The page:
Table 6.

The average measurements of the mandibular first premolar teeth. Variations: The crown and root of this tooth exhibit some variations (Figure 9).

3.2. Permanent mandibular second premolar

Chronologic development of the mandibular second premolar is given in Table 7.

Development stageYears
Initiation of calcification2.25–2.5 years
Enamel completion6–7 years
Eruption11–12 years
Root completion13–14 years

Table 7.

Chronologic development of the mandibular second premolar teeth.

In the universal system of notation, the right permanent mandibular second premolar is shown as “#29,” and the left one is shown as “#20.” According to the FDI notation, the right permanent mandibular second premolar is shown as “45,” and the left one is shown as “35.” Furthermore, in the Palmer notation, the right permanent mandibular second premolar is symbolized as “,” while the left one is symbolized as “.”

The image of mandibular second premolar from all aspects is seen in Figure 10. A. Buccal, B. Lingual, C. Mesial, D. Distal, E. Occlusal.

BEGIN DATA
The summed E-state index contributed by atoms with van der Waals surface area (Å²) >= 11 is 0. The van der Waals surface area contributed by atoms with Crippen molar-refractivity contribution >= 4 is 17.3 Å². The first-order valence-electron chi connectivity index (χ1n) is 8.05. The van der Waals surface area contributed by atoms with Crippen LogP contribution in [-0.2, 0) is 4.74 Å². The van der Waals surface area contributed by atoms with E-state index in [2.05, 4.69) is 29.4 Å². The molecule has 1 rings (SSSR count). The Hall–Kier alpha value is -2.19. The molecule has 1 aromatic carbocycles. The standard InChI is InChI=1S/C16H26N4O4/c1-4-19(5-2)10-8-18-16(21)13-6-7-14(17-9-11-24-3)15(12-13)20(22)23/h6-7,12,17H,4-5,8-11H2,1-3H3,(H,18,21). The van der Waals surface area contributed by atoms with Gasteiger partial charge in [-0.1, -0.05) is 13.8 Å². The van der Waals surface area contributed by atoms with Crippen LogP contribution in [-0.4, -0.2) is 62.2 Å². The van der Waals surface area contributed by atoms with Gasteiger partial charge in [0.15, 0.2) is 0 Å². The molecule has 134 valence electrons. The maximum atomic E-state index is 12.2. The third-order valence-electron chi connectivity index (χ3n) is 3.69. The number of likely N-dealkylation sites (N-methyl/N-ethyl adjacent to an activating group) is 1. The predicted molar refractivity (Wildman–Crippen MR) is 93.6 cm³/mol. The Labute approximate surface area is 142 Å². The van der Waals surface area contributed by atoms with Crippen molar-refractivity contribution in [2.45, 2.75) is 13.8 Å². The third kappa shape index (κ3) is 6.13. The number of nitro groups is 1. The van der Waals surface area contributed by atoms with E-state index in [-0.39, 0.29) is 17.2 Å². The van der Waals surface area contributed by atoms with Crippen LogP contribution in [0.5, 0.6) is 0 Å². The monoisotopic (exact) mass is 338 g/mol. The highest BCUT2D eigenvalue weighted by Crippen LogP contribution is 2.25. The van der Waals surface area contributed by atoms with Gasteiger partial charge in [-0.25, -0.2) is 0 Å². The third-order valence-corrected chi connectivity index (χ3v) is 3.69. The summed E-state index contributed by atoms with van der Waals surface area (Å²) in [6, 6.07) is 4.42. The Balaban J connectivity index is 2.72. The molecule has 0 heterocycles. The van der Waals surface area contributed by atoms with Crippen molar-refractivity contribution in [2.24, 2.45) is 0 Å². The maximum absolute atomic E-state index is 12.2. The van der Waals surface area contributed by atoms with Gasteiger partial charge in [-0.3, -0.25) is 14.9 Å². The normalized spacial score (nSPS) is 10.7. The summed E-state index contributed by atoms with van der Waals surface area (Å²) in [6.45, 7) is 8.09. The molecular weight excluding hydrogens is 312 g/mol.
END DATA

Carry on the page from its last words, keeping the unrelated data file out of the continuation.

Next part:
Figure 10.

Mandibular second premolar tooth from different aspects. A. Buccal, B. Lingual, C. Mesial, D. Distal, E. Occlusal.

The mandibular second premolar is the fifth permanent tooth from the median line in the mandibular arch, located between the mandibular first premolars and first molars. Since the occlusal table is broader and similar to that of posterior teeth, this tooth has a function more like a molar.

Despite the similarities in general form of the second premolar with the first premolar, there are differences between them except buccal surface. There are two common forms: three-cusp type (“Y” groove pattern) exhibiting two lingual cusps and two-cusp type (“U” and “H” groove pattern).

3.2.1. Buccal aspect

Considering the buccal aspect, a mandibular second premolar has a larger crown and longer root than first premolar. The buccal cusp is not so long and not as sharp as first premolar. The cusp tip is approximately at the center of the tooth in mesiodistal direction, therefore the distobuccal and mesiobuccal slopes are equal in dimension.

The buccal surface is convex. Furthermore, mesial and distal outlines are convex except near the cervical region. The mesiobuccal and distobuccal cusp ridges are not angulated too much.